getArtists = liftIO $ S.findArtists conn (4)
getArtist artistId = liftIOMaybeToEither err404 $ S.artistById conn artistId
postArtist artist = liftIO $ S.newArtist conn artist
updateArtist artistId artist = liftIO $ S.updateArtist conn artist artistId
deleteArtist artistId = liftIO $ S.deleteArtist conn artistId

liftIOMaybeToEither :: (MonadIO m) => a -> IO (Maybe b) -> EitherT a m b
liftIOMaybeToEither err x = do (5)
m <- liftIO x
case m of
Nothing -> left err
Just x -> right x

type API = "artists" :> ArtistAPI

api :: Proxy API
api = Proxy

The record definitions for our API lives in this module

We’ve extended the api type defintions from episode 1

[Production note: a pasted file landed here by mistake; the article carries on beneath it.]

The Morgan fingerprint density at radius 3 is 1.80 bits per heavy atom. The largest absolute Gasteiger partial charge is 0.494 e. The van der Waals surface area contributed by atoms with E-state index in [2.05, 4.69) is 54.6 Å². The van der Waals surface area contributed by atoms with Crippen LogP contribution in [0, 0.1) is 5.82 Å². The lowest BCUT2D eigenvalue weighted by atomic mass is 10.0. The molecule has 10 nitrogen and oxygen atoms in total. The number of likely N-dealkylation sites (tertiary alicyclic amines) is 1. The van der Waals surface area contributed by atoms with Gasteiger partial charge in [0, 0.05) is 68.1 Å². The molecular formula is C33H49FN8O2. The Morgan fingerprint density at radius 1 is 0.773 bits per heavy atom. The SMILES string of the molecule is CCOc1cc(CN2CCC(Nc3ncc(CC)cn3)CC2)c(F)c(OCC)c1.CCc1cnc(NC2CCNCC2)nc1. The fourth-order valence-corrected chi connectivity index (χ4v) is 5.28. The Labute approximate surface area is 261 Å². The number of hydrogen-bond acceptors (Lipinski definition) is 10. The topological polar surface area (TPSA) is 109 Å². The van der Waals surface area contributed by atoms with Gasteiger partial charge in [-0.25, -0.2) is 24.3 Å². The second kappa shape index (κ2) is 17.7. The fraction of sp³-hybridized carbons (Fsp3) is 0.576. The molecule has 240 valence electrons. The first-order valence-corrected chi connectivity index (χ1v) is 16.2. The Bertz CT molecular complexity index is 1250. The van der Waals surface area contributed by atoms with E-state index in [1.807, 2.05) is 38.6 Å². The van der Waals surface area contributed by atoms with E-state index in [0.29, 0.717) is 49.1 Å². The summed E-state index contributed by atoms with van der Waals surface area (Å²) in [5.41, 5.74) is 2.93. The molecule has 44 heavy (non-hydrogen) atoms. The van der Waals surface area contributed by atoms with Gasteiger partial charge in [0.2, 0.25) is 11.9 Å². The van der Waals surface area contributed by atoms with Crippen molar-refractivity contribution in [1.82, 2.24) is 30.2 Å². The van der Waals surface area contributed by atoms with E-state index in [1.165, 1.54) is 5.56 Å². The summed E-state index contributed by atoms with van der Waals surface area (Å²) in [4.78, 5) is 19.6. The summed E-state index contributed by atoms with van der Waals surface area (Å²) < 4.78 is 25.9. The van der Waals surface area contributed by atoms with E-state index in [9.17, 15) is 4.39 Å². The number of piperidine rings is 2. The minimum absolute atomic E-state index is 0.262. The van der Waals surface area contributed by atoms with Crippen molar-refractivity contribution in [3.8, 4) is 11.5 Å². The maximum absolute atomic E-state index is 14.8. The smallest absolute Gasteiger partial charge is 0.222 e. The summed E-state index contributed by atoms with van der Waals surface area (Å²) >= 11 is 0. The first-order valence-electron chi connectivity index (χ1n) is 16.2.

to define the shape of get multiple, get single, post, put and delete.

Connection has been added as a parameter to our artist server

liftIO is a monad transformer. I’d love to be able to explain
how it works, but well…​ Anyways net result is that I don’t have to define EitherT ServantErr IO .. all over the place

liftIOMaybeToEither - what it says. Handy function to return a servant error (which again maps to a http error) if a function like getArtist doesn’t return
a result. Tx to ToJans for inspiration

put aka update artist should also return a 404 when a non existing artist id is provided.
Actually, error handling is pretty light throughout, but we’ll get back to that in a later episode !


{-# LANGUAGE DeriveGeneric #-}

module Model where

import GHC.Generics

data Artist = Artist (1)
{ artistId :: Maybe Int (2)
, artistName :: String (3)